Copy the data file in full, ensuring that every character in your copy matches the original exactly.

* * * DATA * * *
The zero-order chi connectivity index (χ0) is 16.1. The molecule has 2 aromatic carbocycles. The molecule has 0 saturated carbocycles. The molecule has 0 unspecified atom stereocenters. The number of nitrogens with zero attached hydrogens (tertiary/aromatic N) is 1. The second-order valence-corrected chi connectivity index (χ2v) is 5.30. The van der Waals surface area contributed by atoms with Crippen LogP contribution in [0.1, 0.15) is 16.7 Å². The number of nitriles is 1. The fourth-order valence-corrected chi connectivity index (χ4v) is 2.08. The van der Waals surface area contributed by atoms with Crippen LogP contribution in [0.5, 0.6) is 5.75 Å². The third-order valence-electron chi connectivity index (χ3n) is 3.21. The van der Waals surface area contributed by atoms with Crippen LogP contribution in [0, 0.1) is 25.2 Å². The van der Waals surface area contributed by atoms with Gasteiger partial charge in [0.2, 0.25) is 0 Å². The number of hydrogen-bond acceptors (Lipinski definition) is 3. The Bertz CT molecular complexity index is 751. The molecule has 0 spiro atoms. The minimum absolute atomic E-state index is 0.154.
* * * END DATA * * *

The zero-order chi connectivity index (χ0) is 16.1. The molecule has 2 aromatic carbocycles. The molecule has 0 saturated carbocycles. The molecule has 0 unspecified atom stereocenters. The number of nitrogens with zero attached hydrogens (tertiary/aromatic N) is 1. The second-order valence-corrected chi connectivity index (χ2v) is 5.30. The van der Waals surface area contributed by atoms with Crippen LogP contribution in [0.1, 0.15) is 16.7 Å². The number of nitriles is 1. The fourth-order valence-corrected chi connectivity index (χ4v) is 2.08. The van der Waals surface area contributed by atoms with Crippen LogP contribution in [0.5, 0.6) is 5.75 Å². The third-order valence-electron chi connectivity index (χ3n) is 3.21. The van der Waals surface area contributed by atoms with Crippen LogP contribution in [0, 0.1) is 25.2 Å². The van der Waals surface area contributed by atoms with Gasteiger partial charge in [0.2, 0.25) is 0 Å². The number of hydrogen-bond acceptors (Lipinski definition) is 3. The Bertz CT molecular complexity index is 751. The molecule has 0 spiro atoms. The minimum absolute atomic E-state index is 0.154.